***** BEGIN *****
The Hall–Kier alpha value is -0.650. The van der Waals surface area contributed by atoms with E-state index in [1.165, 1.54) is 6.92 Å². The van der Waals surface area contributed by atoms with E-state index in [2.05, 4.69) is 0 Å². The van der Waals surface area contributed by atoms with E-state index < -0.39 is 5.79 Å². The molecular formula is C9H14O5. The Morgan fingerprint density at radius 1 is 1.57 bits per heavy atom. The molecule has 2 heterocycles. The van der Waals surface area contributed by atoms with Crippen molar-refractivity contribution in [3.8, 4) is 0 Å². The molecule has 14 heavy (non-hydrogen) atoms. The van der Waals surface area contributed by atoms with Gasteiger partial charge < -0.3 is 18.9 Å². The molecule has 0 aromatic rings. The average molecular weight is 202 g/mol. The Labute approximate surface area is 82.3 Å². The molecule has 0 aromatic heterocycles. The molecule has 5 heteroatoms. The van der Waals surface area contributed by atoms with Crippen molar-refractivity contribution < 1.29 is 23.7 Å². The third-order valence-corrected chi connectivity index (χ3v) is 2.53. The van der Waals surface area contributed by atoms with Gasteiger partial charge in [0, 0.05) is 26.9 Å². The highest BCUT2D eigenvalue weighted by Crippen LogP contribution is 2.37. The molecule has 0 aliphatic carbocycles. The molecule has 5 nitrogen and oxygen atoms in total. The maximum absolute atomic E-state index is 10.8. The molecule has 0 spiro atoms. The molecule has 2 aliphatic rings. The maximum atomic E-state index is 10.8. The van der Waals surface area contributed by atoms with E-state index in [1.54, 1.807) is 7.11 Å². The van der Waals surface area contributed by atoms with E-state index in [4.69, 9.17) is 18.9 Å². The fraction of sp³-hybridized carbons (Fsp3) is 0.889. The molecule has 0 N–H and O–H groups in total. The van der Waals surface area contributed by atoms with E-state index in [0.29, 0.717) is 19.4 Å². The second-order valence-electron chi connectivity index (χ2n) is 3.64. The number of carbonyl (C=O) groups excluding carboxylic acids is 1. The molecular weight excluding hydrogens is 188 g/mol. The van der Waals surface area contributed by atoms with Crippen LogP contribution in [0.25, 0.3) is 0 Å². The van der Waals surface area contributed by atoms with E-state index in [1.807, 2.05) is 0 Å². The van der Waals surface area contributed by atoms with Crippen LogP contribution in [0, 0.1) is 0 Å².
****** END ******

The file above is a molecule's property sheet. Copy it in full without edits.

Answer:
The Hall–Kier alpha value is -0.650. The van der Waals surface area contributed by atoms with E-state index in [1.165, 1.54) is 6.92 Å². The van der Waals surface area contributed by atoms with E-state index in [2.05, 4.69) is 0 Å². The van der Waals surface area contributed by atoms with E-state index < -0.39 is 5.79 Å². The molecular formula is C9H14O5. The Morgan fingerprint density at radius 1 is 1.57 bits per heavy atom. The molecule has 2 heterocycles. The van der Waals surface area contributed by atoms with Crippen molar-refractivity contribution in [3.8, 4) is 0 Å². The molecule has 14 heavy (non-hydrogen) atoms. The van der Waals surface area contributed by atoms with Gasteiger partial charge < -0.3 is 18.9 Å². The molecule has 0 aromatic rings. The average molecular weight is 202 g/mol. The Labute approximate surface area is 82.3 Å². The molecule has 0 aromatic heterocycles. The molecule has 5 heteroatoms. The van der Waals surface area contributed by atoms with Crippen molar-refractivity contribution < 1.29 is 23.7 Å². The third-order valence-corrected chi connectivity index (χ3v) is 2.53. The van der Waals surface area contributed by atoms with Gasteiger partial charge in [0, 0.05) is 26.9 Å². The highest BCUT2D eigenvalue weighted by Crippen LogP contribution is 2.37. The molecule has 0 aliphatic carbocycles. The molecule has 5 nitrogen and oxygen atoms in total. The maximum absolute atomic E-state index is 10.8. The molecule has 0 spiro atoms. The molecule has 2 aliphatic rings. The maximum atomic E-state index is 10.8. The van der Waals surface area contributed by atoms with E-state index in [1.54, 1.807) is 7.11 Å². The van der Waals surface area contributed by atoms with E-state index in [4.69, 9.17) is 18.9 Å². The fraction of sp³-hybridized carbons (Fsp3) is 0.889. The molecule has 0 N–H and O–H groups in total. The van der Waals surface area contributed by atoms with E-state index in [0.29, 0.717) is 19.4 Å². The second-order valence-electron chi connectivity index (χ2n) is 3.64. The number of carbonyl (C=O) groups excluding carboxylic acids is 1. The molecular weight excluding hydrogens is 188 g/mol. The van der Waals surface area contributed by atoms with Crippen LogP contribution in [0.25, 0.3) is 0 Å². The van der Waals surface area contributed by atoms with E-state index in [1.807, 2.05) is 0 Å². The van der Waals surface area contributed by atoms with Crippen LogP contribution in [0, 0.1) is 0 Å².